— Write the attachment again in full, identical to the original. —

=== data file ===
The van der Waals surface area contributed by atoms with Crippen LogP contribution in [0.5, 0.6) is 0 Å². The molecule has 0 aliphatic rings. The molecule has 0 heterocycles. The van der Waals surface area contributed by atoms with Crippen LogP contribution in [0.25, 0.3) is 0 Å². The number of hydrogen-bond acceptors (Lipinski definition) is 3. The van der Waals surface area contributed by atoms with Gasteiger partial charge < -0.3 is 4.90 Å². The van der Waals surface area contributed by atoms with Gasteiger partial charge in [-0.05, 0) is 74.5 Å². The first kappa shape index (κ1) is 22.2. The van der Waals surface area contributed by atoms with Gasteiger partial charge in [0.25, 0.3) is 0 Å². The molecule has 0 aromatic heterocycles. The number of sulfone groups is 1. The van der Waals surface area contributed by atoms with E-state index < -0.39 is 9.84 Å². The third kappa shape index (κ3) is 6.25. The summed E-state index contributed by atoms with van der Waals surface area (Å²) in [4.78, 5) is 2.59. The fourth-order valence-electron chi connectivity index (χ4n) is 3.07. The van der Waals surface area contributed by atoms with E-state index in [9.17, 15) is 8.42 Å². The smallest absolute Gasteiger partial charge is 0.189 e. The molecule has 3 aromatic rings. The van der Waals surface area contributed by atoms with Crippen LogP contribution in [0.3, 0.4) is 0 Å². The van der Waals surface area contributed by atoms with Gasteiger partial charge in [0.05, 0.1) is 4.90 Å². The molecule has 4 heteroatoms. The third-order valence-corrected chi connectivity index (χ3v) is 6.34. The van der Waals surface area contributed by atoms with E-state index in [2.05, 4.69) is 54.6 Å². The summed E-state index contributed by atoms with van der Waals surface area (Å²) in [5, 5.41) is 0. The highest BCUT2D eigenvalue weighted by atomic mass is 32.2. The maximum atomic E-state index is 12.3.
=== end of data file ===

The van der Waals surface area contributed by atoms with Crippen LogP contribution in [0.5, 0.6) is 0 Å². The molecule has 0 aliphatic rings. The molecule has 0 heterocycles. The van der Waals surface area contributed by atoms with Crippen LogP contribution in [0.25, 0.3) is 0 Å². The number of hydrogen-bond acceptors (Lipinski definition) is 3. The van der Waals surface area contributed by atoms with Gasteiger partial charge < -0.3 is 4.90 Å². The van der Waals surface area contributed by atoms with Gasteiger partial charge in [-0.05, 0) is 74.5 Å². The first kappa shape index (κ1) is 22.2. The van der Waals surface area contributed by atoms with Gasteiger partial charge in [0.25, 0.3) is 0 Å². The molecule has 0 aromatic heterocycles. The number of sulfone groups is 1. The van der Waals surface area contributed by atoms with E-state index < -0.39 is 9.84 Å². The third kappa shape index (κ3) is 6.25. The summed E-state index contributed by atoms with van der Waals surface area (Å²) in [4.78, 5) is 2.59. The fourth-order valence-electron chi connectivity index (χ4n) is 3.07. The van der Waals surface area contributed by atoms with E-state index in [9.17, 15) is 8.42 Å². The smallest absolute Gasteiger partial charge is 0.189 e. The molecule has 3 aromatic rings. The van der Waals surface area contributed by atoms with Crippen LogP contribution in [0.3, 0.4) is 0 Å². The van der Waals surface area contributed by atoms with Gasteiger partial charge in [0.05, 0.1) is 4.90 Å². The molecule has 4 heteroatoms. The third-order valence-corrected chi connectivity index (χ3v) is 6.34. The van der Waals surface area contributed by atoms with E-state index in [2.05, 4.69) is 54.6 Å². The summed E-state index contributed by atoms with van der Waals surface area (Å²) in [5, 5.41) is 0. The highest BCUT2D eigenvalue weighted by atomic mass is 32.2. The maximum atomic E-state index is 12.3.